“When I go into my office and begin to write, my husband just closes the door. When I come out, supper is on the table,” Carolyn Garriott said.
Jerry Garriott reads, edits and critiques his wife’s work.
“When I had my first block he said, ‘You have to do it. You won’t be happy until you do,” says the author.
Carolyn Garriott is 70. When you talk to her you can just tell that she enjoys her life. She attributes that joy to Jerry. They attended public school together and met again many years later. “With Jerry, I learned how to laugh again.”
How did this storyteller, and former teacher, reach her new plateau as an author?
“I lost my audience. I had become a teacher when my first marriage broke up. My own children were grown, and my school district had decided that I should be ‘given’ early retirement at the age of 60. Financially, I was not ready for a pleasant retirement and simply making a living became an all-consuming pastime.
"It was with the birth of my much-prayed-for granddaughter that I realized how frustrated I was. I was living several hundred miles away and regular visits were out of the question. I was 61 and my health at the time was precarious. I became convinced that I probably would not live to see Katie grow up. So I decided to write letters to Katie telling her the family stories about my grandparents and parents so she would have a family connection she would otherwise miss.
“The plan was to write a letter when I had a moment and collect them into a book that would be given to her on her 12th birthday. I very quickly found I didn’t need an audience in front of me. I also found that I would rather write on those letters than anything else I was doing at the time.”
Her first husband was an ecologist and wildlife expert, giving her some background into the nature of wolves. Research that she’d done during her college studies gave her the knowledge about the Huron people, Native Americans who populated the New World when the French and English arrived.
“I just wanted to tell a good story that made people think. I didn’t intend it to have some great message. If one is there, then let the readers find it and internalize it themselves,” she said. The story is “primarily a story of the Huron and what happened to them because of the European contact. The characters only reacted to the inherent challenges.”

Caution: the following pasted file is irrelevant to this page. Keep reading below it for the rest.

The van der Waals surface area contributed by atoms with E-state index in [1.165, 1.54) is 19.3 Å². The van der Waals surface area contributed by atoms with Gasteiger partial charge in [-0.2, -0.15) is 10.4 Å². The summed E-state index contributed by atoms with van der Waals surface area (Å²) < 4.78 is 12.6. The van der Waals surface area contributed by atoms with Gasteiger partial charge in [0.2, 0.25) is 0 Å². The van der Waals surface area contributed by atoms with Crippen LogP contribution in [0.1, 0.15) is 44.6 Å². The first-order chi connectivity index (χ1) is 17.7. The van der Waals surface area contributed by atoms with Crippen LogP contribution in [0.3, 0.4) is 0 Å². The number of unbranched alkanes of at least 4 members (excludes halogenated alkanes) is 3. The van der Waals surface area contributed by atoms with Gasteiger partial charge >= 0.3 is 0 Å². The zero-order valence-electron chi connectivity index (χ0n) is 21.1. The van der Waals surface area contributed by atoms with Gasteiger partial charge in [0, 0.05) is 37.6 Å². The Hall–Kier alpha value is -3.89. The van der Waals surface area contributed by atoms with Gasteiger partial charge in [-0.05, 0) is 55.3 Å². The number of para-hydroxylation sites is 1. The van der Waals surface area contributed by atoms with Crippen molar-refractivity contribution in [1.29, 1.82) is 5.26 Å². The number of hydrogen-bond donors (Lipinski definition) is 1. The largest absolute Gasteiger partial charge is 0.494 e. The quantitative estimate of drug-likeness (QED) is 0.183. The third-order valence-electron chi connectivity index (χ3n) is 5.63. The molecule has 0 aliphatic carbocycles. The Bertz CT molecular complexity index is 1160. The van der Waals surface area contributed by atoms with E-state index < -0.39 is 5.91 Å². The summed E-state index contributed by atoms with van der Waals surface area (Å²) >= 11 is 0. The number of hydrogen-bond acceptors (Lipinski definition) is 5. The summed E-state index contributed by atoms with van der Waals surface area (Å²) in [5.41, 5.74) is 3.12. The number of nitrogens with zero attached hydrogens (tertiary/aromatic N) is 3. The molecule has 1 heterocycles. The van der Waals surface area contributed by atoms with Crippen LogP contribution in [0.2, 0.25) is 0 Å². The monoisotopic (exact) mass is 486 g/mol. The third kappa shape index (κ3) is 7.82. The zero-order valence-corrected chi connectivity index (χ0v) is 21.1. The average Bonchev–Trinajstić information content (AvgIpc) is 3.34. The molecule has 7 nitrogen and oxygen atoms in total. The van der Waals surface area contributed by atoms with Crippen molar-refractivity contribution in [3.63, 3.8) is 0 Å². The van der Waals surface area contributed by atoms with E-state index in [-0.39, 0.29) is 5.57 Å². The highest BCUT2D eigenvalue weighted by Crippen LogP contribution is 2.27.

About her writing process, she advises, “I think every writer has certain things that they must work out before anything can even hit the paper. For me there were two things: first and foremost, a writer must know HOW and WHEN they work best. Second, they have to find the time to do it.
“I’m a morning person when it comes to productive work, but I seem to do my most creative thinking right after I go to bed. For a long time when I was trying to write, I would sit down to write in the afternoon. WRONG. I tried to write after supper. EVEN WORSE. And even though my creative juices would be perking after I crawled into bed, I would usually tell myself that I would remember what I was thinking and write it the next day. THAT DIDN’T WORK EITHER. I took quite a while to figure out that a pencil and paper beside the bed would not ruin the décor of the bedroom. Now, when I have a particularly nice turn of phrase or radical idea, I simply turn over, jot it down and go back to sleep.”
“When I am working, I try to get up around 4 a.m. and usually write on the text. When I start to dry up and the ideas are coming more slowly, I simply stop. I also do not write every day. My writing pattern is something like this:
Day 1: Think about what happens next.
Day 2: Talk to myself to see if the actions make any sense.
Day 3: Research to make sure what I would like to say fits into the time/place setting of what I am doing.
Day 4: If all is still copasetic, I will write.
“Once I realized that this was the WAY I wrote, the frustration of not getting as much on paper as I think I should simply disappears.”
She and her publisher couldn't come to agreeable terms. Her attorney advised her that the only way she could control the property was to buy out the publisher. So, she did. She joined a small publisher’s association and formed her own publishing company, Driftwillow Press (www.driftwillowpress.com).
The first run of her book, Shadow of the Cross, was 1,500 copies. She’s presented a lot of book talks and signings and has to be her own marketer. “The process has made me a much better reader.” It also has made her much more publishing world savvy.
For writers preparing to sell their manuscripts, Mrs. Garriott emphasizes the importance of the moral integrity clause which gives the author control of the integrity of their works and the use of their names.
Garriott is at work on several manuscripts including her autobiography. To learn more about her, visit her web site at www.driftwillowpress.com.